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Last of the Crestones
Trip Report

Last of the Crestones

 
Last of the Crestones

Page Type: Trip Report

Location: Colorado, United States, North America

Lat/Lon: 37.96670°N / 105.5847°W

Object Title: Last of the Crestones

Date Climbed/Hiked: Sep 9, 2007

Activities: Mountaineering

Season: Summer

 

Page By: cftbq

Created/Edited: Sep 12, 2007 / Sep 12, 2007

Object ID: 336128

Hits: 1349 

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Date: 9 September, 2007
Participants: cftbq, trishapajean
Distance: ~14 mi.
Vertical: ~5600 ft.


With one day to climb and our fingers crossed for the weather to hold, we headed south in the middle of the night to the South Colony Lakes Road. We drove about half way up, to the first stream crossing above the Rainbow Trail junction (roughly where the FS is apparently planning to terminate the road after this year), and were hiking by 5:05 am MDT. Having climbed Kit Carson six weeks earlier, this was our bid to finish the Crestone group.
Clouds came and went, and we actually heard one peal of thunder as we made our way to the base of Broken Hand Pass. On the way up, we finally saw some other hikers. One group was coming up behind us, and the other was descending. The latter pair said they had turned around at the top of the pass, as they thought the clouds to the west looked to dangerous. We decided to press on anyway and hope for the best.
By a quarter to nine, we had reached Cottonwood Lake, where we stopped to eat and drink and rest briefly. It was still cloudy, but nothing seemed to be building. In fact, the clouds kept breaking apart in spurts, showing a little more sky each time. So, after a few minutes, we started up the Red Couloir.
We were surprised to find a clear and well-cairned trail all the way up the grassy ledges. The cairns continued, never hard to find, after we entered the rocks. Clearly, route finding was not going to be as much of a problem as we had feared it might.
We stayed almost exclusively to the left (west) of the small amount of water running down the drainage. We found only a few difficult spots, where one might classify the climbing as Class 4 instead of 3. What looked scariest were the sections of smooth, outward-tilted slabs. But what actually was hardest were the occasional moves over some of the boulders and up some of the small headwalls, which required large steps with exposure. Careful selection of handholds were needed on these, along with occasional instances of smearing for good traction. We found that the slabs, on the other hand, consistently offered amazingly good traction.
So after slabs, walls, boulders, and ledges in stages and no particular order, we finally made it to the top of the couloir, and stepped onto the small saddle between Crestone’s two peaks. It had taken us over two hours from the lake, but, no doubt, more experienced climbers could trim this time by quite a bit. From there, there is an obvious route, consisting of a series of good ledges and still well cairned, that leads up on the climber’s left (south) of the ridge crest to the summit. After finally reaching this crest, we had to traverse the small saddle which is, I think, at the top of the northwest couloir before reaching the small level area of the true summit. What a summit it is! Clouds still mostly enshrouded us, with only occasional moments of clearing, but the views we could see were spectacular to say the least.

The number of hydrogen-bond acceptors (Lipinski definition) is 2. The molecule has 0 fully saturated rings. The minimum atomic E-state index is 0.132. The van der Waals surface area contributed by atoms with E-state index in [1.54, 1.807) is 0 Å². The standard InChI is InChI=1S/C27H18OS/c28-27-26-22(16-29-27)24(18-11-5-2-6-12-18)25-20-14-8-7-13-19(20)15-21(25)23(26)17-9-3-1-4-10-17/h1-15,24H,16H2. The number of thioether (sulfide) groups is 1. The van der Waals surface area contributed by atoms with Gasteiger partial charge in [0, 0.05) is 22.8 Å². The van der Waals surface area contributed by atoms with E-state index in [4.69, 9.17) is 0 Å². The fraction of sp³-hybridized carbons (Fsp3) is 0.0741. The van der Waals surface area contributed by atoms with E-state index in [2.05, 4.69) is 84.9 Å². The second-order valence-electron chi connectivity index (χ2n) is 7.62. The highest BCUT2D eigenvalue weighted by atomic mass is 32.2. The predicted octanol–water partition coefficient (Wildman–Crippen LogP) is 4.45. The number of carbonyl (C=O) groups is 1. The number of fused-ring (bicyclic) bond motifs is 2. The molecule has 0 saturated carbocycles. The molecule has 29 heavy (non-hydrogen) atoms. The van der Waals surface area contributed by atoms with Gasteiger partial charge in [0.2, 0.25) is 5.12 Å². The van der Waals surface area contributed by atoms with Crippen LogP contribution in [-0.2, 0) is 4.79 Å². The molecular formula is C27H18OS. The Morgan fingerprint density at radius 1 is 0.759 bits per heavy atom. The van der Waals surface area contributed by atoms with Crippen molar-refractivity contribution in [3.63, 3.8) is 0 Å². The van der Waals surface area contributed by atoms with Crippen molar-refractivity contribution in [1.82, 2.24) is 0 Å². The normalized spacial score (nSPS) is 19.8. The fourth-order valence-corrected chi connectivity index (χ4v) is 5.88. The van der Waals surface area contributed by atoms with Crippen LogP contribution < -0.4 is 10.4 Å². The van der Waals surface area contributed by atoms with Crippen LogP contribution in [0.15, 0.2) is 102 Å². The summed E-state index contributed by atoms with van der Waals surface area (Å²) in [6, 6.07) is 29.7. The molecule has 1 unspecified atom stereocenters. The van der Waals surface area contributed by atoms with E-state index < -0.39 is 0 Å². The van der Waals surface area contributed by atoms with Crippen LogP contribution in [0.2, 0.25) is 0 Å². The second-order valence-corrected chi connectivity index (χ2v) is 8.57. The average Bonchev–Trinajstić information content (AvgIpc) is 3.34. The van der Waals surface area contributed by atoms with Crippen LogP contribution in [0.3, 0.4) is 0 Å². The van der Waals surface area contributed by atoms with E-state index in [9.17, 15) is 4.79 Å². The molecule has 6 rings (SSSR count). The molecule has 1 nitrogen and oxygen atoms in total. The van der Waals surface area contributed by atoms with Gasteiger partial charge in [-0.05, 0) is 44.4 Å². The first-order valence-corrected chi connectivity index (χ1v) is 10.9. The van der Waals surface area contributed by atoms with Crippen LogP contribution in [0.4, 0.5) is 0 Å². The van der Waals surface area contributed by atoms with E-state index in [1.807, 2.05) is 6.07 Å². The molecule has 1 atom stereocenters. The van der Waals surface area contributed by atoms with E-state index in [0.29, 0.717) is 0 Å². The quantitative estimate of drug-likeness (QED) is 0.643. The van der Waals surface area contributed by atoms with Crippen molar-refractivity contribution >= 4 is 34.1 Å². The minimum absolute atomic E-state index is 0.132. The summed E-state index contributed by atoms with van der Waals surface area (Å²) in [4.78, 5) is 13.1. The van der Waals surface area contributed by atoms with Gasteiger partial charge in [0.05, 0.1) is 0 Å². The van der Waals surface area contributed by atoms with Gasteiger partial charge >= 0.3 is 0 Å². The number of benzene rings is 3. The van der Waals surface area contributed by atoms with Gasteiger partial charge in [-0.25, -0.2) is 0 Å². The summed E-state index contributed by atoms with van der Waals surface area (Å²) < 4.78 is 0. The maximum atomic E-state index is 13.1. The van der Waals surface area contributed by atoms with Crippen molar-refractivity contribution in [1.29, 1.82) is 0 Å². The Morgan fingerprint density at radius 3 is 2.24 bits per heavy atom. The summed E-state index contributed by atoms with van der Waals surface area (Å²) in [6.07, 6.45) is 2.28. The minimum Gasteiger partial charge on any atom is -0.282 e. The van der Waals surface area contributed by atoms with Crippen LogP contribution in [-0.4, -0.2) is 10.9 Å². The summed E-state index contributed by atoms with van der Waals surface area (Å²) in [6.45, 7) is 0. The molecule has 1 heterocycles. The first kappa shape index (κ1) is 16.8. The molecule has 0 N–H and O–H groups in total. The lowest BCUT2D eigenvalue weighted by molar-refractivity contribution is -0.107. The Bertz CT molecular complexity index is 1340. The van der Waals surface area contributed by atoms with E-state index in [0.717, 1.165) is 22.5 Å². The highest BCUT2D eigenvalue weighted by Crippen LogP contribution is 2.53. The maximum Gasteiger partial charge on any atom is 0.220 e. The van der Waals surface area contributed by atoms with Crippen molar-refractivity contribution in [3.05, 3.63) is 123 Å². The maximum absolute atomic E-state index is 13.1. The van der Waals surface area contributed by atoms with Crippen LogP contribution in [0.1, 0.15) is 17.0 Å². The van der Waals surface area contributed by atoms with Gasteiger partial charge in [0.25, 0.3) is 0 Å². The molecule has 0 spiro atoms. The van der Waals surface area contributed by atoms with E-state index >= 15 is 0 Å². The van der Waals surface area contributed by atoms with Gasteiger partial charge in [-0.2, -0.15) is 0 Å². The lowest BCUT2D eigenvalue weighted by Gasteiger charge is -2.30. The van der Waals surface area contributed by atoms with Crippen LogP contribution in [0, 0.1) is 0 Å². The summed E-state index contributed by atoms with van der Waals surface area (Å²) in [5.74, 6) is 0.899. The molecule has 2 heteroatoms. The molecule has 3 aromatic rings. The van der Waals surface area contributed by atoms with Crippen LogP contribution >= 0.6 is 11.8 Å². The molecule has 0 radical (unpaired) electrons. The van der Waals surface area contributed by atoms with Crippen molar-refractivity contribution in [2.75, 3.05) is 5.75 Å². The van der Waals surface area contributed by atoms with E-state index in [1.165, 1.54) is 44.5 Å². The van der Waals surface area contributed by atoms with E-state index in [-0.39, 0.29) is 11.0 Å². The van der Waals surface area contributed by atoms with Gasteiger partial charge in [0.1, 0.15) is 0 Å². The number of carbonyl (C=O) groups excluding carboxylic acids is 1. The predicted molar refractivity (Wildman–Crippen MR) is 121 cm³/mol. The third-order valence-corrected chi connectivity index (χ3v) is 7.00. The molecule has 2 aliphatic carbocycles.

After a few minutes to take pictures, eat and drink, and sign the register (the tube cap was missing, so I enclosed the register in a zipper bag), we went back down to the saddle.
There, we dropped our packs and, taking only the camera, scrambled up the obvious gully on the right (again, south) side of that ridge crest to the east summit. There, the clouds finally cleared substantially, allowing some good landscape photographs. The east summit is no harder to reach than the west one. In fact, both final stretches are easier than most of the Red Couloir, so there’s no good reason not to bag both.
The trip down was uneventful, punctuated only by encountering a group nearing the end of the Needle-to-Peak traverse, and discovering that we could, indeed, simply walk over the slabs through the section (just above 13,000 feet) where we had crossed and re-crossed the stream to avoid just that. Had it not been for the rain and hail that began pelting us just after we cleared the difficult parts of Broken Hand Pass, there would have been nothing at all to tell of the rest of the day. Tired and wet, we didn’t make it back to the car until about 6:30. Still, it was a great day and a great peak.
Pictures are at:

http://picasaweb.google.com/tcogwr/CrestonePeakECrestone

Images

Close view of Crestone Pk.

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